(CL, CR) = M(L3, R3, self.subkeys[3])
    return struct.pack('>II', CL, CR)

clearly shows that it is susceptible to a meet-in-the-middle attack, allowing to brute-force two halves of the key independently. Moreover, the initialization function

def __init__(self, key):
    (k0, k1, k2, k3) = struct.unpack('>HHHH', key)
    K0 = pow(k0, 2)
    K1 = pow(k1, 2)
    K2 = pow(k2, 2)
    K3 = pow(k2, 2)
    self.subkeys = [K0, K1, K2, K3]
    print(self.subkeys)

contains a “typo” in the line K3 = pow(k2, 2): in fact k3 is completely unused, making the search space small enough for the attack to be highly practical. Hence, given a plaintext-ciphertext pair for bc2, we may use the following routine to obtain the key in an acceptable time:

  1. For all $2^{16}$ possible subkeys $k_2$, invert the second half of encrypt_block on the given ciphertext. Store the mapping of the resulting intermediate state to the subkey $k_2$ in a lookup table.
  2. For all $2^{32}$ possible combinations of $k_0$ and $k_1$, perform the first half of encrypt_block on the given plaintext. If the resulting intermediate state is in the lookup table built before, we have found a good tuple of subkeys.
(Note that a plaintext-ciphertext pair for bc2 can, again, easily be obtained using our local copy of bc1 and the oracle: Having obtained some pair $(x,y)=(p, G^{-1}(F(p))$ from the oracle as above, the pair $(y, F(x))$ is easily seen to be suitable.)

Here’s code that performs this search:

#!/usr/bin/env python2
import struct, sys, os
from ciphers import inv_M, M, bc1, bc2

def enc1(subkey, plain):
    L0, R0 = struct.unpack('>II', plain)
    L1, R1 = M(L0, R0, subkey)
    return struct.pack('>II', L1, R1)

def dec1(subkey, cipher):
    L1, R1 = struct.unpack('>II', cipher)
    L0, R0 = inv_M(L1, R1, subkey)
    return struct.pack('>II', L0, R0)

key = '6c213c297b03fd17cbe3b8c8bbd7f103d22a2c0eccf548dd'.decode('hex')

# confusing names due to bc2's _de_cryption being used in bcs
plain = b'=\xfb\xc2\xc8Rq\x04k'
cipher = bc1(key).encrypt_block(b'01234567')

tab = {}

for key2 in range(0x10000):
    k2 = key2 ** 2

    tab[dec1(k2, dec1(k2, cipher))] = key2

print('table ready.')

threads, pids = 8, []
for i in range(threads):
    pids.append(os.fork())
    if pids[-1] == 0:
        tid = i
        break
else:
    for pid in pids:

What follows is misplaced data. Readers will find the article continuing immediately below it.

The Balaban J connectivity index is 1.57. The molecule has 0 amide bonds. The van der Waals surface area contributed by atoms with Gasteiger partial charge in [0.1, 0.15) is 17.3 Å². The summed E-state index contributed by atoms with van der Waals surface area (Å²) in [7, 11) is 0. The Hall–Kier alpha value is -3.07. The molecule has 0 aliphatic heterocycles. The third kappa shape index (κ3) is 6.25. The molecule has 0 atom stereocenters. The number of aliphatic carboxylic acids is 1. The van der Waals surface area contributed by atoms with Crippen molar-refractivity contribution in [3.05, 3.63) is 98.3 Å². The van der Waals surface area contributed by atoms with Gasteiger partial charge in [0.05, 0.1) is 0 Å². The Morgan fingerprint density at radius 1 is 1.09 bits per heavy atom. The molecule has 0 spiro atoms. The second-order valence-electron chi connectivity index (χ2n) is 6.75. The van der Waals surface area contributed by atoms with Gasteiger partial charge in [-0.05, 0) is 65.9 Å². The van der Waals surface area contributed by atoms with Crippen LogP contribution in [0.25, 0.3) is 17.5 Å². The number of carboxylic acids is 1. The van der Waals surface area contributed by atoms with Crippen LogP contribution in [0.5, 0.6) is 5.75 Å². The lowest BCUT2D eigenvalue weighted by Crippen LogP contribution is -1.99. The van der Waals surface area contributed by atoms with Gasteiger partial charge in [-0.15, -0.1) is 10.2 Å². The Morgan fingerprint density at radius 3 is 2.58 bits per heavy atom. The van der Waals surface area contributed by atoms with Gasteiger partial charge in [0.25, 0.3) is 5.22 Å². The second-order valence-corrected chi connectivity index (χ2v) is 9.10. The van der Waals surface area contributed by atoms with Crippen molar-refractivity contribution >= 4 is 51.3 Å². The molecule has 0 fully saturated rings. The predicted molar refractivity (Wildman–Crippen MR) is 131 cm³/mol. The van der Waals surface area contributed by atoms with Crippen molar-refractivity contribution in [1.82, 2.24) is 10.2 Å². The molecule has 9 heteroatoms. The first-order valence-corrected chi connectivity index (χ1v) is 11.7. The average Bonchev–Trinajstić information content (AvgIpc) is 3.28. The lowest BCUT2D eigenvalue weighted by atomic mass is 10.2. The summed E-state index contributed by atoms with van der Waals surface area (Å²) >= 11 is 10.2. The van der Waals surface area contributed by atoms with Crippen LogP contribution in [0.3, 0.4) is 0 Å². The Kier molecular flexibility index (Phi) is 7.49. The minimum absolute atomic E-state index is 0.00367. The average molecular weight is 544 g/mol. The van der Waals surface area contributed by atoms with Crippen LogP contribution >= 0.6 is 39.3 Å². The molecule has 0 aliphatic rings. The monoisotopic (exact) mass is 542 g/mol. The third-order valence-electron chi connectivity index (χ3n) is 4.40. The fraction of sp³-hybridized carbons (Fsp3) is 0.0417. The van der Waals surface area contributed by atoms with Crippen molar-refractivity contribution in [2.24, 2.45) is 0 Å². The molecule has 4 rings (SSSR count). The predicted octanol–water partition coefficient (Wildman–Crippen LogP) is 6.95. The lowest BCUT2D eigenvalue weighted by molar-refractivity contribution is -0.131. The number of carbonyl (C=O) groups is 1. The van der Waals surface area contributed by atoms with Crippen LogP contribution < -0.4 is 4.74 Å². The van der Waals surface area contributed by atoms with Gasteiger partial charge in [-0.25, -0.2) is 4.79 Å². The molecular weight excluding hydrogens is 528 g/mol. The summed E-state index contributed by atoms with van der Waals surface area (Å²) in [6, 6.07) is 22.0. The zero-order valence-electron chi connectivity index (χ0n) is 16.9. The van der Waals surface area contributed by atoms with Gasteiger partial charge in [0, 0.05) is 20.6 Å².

os.waitpid(pid, 0)
    exit(0)

for key0 in range(tid, 0x10000, threads):
    k0 = key0 ** 2

    plain1 = enc1(k0, plain)

    for key1 in range(0x10000):
        k1 = key1 ** 2

        plain2 = enc1(k1, plain1)

        if plain2 in tab:
            print('{:#x} {:#x} {:#x}'.format(key0, key1, tab[plain2]))

    sys.stdout.write(' {:#06x}\r'.format(key0))
    sys.stdout.flush()

Running this (heavily unoptimized) program takes about half an hour and prints the (three quarters of) bc2 key:

0xe96a 0x5d75 0x631e

Flag!

We can now reassemble a working keys file that should be equivalent to the server’s:

$ hexdump -C keys
00000000  6c 21 3c 29 7b 03 fd 17  cb e3 b8 c8 bb d7 f1 03  |l!<){...........|
00000010  d2 2a 2c 0e cc f5 48 dd  e9 6a 5d 75 63 1e cc cc  |.*,...H..j]uc...|
00000020

(Recall that the last two bytes are completely ignored due to the “typo” in bc2’s initialization and can be chosen arbitrarily.)
…and, at last, obtain the flag:

>>> from ciphers import bcs
>>> flag = open('flag.enc', 'rb').read()
>>> keys = open('keys', 'rb').read()
>>> print(bcs(keys[:6*4], keys[6*4:]).decrypt(flag[8:], flag[:8]))
VolgaCTF{FEAL_is_weak_the_other_is_MITMable_and_the_mode_is_splittable}

And finally we see that the first approach to bypass bc2 was indeed hopeless:

>>> len(bcs(keys[:6*4], keys[6*4:]).decrypt(flag[8:], flag[:8])) % 8
7

I wonder if the task author was aware of the attack and intentionally prevented it or if that was just by accident…

Update: Here’s what the author says:

The work on the task was done about a month before the game, but three weeks later I spent some time to analyse it and spotted that issue with known last block of the flag plaintext. But due to the chance the length was congruent 7 modulo 8. So, answering your semi-rhetorical question, I was aware of the attack and but it was prevented by accident :-) Well done!